- The absence of any spectral differences across the peak is not an indication of actual purity;
- Compounds similar to your sample may have similar absorbance profiles;
- The relative concentration of actual impurities may not be high enough to detect;
- The compounds / impurities may not absorb light at the wavelengths scanned;
- The HPLC method used, the software settings and the parameters that you chose in the ‘Peak Purity’ software menu have a huge effect on the results obtained. Inputting poor quality settings or using a poor quality method often leads to misleading purity results.
- The peak of interest must be retained on the column (K prime > 2) and resolved apart from any observed peaks. Don't use peak purity to analyze peak which elute at or near the column void volume (demonstrates lack of a method and specificity, fails validation).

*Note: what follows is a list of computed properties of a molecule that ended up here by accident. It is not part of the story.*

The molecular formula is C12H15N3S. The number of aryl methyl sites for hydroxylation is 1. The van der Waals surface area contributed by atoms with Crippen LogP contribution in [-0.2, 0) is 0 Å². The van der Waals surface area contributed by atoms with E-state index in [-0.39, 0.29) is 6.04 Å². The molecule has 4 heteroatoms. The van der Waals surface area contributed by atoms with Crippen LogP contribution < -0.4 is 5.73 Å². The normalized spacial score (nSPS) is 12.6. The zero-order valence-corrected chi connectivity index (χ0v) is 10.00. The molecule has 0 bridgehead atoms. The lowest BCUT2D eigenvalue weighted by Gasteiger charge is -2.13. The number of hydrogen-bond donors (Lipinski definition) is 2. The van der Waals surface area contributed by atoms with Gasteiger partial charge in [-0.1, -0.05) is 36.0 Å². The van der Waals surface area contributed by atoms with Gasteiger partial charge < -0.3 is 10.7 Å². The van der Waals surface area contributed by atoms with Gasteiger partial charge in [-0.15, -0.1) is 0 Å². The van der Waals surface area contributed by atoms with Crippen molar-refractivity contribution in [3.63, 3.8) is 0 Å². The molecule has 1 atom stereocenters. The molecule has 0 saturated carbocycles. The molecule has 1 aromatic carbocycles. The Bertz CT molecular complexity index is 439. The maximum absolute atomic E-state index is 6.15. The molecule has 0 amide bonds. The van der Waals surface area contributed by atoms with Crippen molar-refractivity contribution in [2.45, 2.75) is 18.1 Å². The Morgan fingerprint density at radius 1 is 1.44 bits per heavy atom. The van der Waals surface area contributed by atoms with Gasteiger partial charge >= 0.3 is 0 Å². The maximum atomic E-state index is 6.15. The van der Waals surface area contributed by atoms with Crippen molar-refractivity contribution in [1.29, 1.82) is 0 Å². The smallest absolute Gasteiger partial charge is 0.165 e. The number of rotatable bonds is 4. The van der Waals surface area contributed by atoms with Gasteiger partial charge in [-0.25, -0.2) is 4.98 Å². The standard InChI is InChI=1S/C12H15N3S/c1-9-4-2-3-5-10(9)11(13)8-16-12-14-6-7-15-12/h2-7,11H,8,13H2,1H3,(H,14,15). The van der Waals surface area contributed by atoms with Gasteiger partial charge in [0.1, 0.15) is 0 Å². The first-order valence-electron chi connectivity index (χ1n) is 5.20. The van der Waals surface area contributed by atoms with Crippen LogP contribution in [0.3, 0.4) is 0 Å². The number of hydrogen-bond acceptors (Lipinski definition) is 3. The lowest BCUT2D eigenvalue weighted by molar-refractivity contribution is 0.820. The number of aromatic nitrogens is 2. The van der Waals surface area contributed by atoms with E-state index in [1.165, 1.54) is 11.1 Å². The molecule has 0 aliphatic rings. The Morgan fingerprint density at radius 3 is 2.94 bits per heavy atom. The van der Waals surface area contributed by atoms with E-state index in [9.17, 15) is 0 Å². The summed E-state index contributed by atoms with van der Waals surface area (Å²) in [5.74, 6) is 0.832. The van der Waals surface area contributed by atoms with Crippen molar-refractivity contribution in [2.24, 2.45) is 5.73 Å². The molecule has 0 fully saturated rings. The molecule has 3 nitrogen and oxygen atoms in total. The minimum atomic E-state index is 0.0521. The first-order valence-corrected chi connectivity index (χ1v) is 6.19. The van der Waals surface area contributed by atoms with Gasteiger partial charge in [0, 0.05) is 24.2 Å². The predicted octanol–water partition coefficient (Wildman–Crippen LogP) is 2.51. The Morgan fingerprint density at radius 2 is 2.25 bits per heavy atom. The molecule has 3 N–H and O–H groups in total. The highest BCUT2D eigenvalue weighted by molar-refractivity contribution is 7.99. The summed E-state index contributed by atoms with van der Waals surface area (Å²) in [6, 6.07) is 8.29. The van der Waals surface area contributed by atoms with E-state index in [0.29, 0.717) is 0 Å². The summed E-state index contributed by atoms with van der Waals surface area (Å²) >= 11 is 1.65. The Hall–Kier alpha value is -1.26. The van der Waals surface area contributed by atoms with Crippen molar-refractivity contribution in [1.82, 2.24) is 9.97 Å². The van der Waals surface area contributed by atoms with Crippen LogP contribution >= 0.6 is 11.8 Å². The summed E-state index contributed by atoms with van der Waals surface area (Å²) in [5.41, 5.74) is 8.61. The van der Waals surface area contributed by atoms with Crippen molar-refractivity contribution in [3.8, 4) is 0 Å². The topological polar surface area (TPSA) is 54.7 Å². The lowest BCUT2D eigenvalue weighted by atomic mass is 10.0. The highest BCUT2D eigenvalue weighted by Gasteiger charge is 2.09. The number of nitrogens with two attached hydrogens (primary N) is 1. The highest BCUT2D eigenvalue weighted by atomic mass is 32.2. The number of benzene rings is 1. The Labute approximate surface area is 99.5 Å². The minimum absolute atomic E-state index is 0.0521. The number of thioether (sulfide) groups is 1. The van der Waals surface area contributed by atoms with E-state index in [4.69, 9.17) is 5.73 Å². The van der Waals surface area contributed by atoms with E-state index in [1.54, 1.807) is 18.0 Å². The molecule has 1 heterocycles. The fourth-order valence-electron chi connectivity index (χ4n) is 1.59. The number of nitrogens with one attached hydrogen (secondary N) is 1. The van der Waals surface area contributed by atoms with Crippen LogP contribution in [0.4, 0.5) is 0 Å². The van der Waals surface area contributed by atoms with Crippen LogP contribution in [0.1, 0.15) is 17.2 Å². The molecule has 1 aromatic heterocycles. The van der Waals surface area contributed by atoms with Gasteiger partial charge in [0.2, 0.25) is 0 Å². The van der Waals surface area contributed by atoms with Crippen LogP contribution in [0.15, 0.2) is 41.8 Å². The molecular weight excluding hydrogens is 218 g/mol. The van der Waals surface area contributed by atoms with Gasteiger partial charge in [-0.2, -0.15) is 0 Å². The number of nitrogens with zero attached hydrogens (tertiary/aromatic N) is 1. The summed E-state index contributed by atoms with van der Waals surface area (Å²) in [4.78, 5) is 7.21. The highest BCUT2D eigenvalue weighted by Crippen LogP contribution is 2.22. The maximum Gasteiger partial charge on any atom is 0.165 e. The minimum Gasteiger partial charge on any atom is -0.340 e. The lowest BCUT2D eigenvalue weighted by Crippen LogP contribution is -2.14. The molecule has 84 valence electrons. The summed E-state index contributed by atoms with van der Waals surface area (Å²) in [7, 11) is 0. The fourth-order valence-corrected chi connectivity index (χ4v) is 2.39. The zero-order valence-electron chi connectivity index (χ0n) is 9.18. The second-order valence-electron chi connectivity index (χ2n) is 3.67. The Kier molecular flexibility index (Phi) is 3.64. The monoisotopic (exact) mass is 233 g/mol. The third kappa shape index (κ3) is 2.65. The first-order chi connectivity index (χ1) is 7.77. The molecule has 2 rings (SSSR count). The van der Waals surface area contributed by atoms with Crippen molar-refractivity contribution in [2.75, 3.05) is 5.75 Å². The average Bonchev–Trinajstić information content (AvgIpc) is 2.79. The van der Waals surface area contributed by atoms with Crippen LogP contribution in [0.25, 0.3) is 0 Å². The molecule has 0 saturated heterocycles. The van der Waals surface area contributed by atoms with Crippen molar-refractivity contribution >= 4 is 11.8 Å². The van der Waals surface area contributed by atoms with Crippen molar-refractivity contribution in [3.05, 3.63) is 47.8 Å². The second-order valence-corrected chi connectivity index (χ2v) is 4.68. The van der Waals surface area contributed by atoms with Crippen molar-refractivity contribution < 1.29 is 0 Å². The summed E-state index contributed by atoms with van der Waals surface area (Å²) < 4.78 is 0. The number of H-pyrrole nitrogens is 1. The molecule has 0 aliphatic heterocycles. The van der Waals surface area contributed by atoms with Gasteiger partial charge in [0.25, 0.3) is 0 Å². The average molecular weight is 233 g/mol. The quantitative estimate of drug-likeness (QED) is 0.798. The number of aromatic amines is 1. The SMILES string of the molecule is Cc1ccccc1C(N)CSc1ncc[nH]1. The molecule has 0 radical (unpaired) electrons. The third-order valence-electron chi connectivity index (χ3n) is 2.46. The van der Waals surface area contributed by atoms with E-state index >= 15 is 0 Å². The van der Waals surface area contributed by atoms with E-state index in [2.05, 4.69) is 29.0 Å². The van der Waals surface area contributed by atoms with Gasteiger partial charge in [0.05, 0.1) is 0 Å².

When configuring the Peak Purity parameters for your sample, you must start with a very high quality HPLC method (A "validated method" is not necessarily a high quality method). The correct detector sample rate, signal wavelength and bandwidths need to have been selected and used (Reference Wavelength OFF). The peaks shown in your chromatogram should have excellent symmetry with good on-column retention (K-prime), baseline separation (> 2.0) and very low baseline noise levels. The two spectral reference points should be manually selected and placed at times before and after the peak of interest in clear baseline areas where no other peaks or spectra are seen. Select at least 7 spectra from the sample peak for comparison (more detail can be provided with more spectra, but be careful not to select spectra near the noise limits). If your method and chromatogram are not of the highest quality, then please do not use the automated peak purity analysis feature, instead spend time improving your method.